Graduation and commencement
By A. Ray Lee
Memories of the past surfaced earlier this month when I received graduation announcements from several proud students who are taking a new step in life. Much has changed with methods of teaching and content taught since I sat in the classroom. Hopefully, the goal of formal education has not changed. Ideally, it is not an end in itself, rather a time of preparation for a fuller life as a commencement service suggests.
My thoughts go back to a time when, after twenty years in the halls of academia, I was awarded a final diploma from New Orleans Baptist Theological Seminary as proof I had satisfactorily completed my required studies. That diploma would adorn the wall of my office beside those received along the way from high school and college. I had now earned diplomas in general studies, English, theology, and practical ministries. In addition, I had earned enough credits in the field of human behavior to have a minor in psychology
Surely by now, I had the answers needed for the challenges in ministry I might encounter as I moved from the classroom into my vocation as a pastor. I declined the invitation of a professor who asked me to remain at the seminary and pursue another degree under his leadership. I would be twenty-five years old in a few months and felt I should get on with my life and ministry.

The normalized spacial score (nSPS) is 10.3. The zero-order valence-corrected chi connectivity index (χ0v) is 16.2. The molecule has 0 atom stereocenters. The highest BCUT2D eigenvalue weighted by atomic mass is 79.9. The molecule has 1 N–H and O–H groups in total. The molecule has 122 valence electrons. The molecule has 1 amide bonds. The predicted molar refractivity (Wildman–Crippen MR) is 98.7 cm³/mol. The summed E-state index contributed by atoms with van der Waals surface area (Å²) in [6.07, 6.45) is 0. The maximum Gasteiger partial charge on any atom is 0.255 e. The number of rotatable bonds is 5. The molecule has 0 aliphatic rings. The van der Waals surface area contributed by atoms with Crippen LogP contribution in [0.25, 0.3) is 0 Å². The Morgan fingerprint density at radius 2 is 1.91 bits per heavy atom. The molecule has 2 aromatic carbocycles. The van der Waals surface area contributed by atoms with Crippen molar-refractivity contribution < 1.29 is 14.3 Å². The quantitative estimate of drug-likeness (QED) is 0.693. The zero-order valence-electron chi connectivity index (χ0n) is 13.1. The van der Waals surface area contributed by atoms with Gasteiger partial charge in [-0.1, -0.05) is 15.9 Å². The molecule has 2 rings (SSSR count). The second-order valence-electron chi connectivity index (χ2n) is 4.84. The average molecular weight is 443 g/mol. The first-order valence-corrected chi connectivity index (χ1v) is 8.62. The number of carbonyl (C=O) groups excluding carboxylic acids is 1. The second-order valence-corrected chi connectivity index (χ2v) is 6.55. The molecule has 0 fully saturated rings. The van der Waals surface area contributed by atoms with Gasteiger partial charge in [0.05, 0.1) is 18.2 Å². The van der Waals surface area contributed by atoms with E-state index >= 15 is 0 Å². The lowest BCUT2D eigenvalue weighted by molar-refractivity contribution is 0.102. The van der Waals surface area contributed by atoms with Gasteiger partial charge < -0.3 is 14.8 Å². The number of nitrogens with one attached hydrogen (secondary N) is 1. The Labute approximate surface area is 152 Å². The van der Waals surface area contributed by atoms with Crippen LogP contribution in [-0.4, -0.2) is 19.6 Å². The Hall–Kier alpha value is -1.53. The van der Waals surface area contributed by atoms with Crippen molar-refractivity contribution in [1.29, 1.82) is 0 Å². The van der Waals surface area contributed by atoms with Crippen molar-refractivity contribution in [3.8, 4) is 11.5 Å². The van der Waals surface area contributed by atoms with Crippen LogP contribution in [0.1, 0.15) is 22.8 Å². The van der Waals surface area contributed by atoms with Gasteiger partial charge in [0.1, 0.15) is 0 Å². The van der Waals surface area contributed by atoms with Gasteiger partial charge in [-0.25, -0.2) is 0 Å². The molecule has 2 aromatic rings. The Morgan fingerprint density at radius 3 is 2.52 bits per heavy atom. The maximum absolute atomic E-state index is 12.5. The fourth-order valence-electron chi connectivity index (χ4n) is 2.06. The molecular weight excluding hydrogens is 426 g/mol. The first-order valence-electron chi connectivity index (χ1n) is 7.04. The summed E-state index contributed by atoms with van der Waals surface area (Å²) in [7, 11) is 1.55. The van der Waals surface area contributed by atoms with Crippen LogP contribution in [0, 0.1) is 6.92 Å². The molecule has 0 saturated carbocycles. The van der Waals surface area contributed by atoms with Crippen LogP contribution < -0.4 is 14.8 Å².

When called as pastor to my first church and moved from the sheltered atmosphere of a cloistered campus community into an unfettered environment of the secular world, I soon realized my education was far from complete. As I transitioned in position from receiving instructions under the guidance of others, my practical education intensified as I sought to apply the knowledge gleaned in the classroom to challenges I faced leading congregations as they sought to live out their faith.
Although I had a wealth of knowledge acquired through study, reading, and copious class notes, I would soon discover acquiring wisdom requires much more than just gathering and storing away information to parrot to others. Formal education may enhance wisdom, but the two are far from synonymous. My journey in leadership would become a life-long quest to develop the wisdom required to properly appropriate knowledge in a practical way.
The biblical book of Proverbs teaches the value of wisdom in multiple situations one may face in life. To new graduates, be they high school, college, or post-graduate, I urge you to season your knowledge with God-given wisdom. Your life will be richer!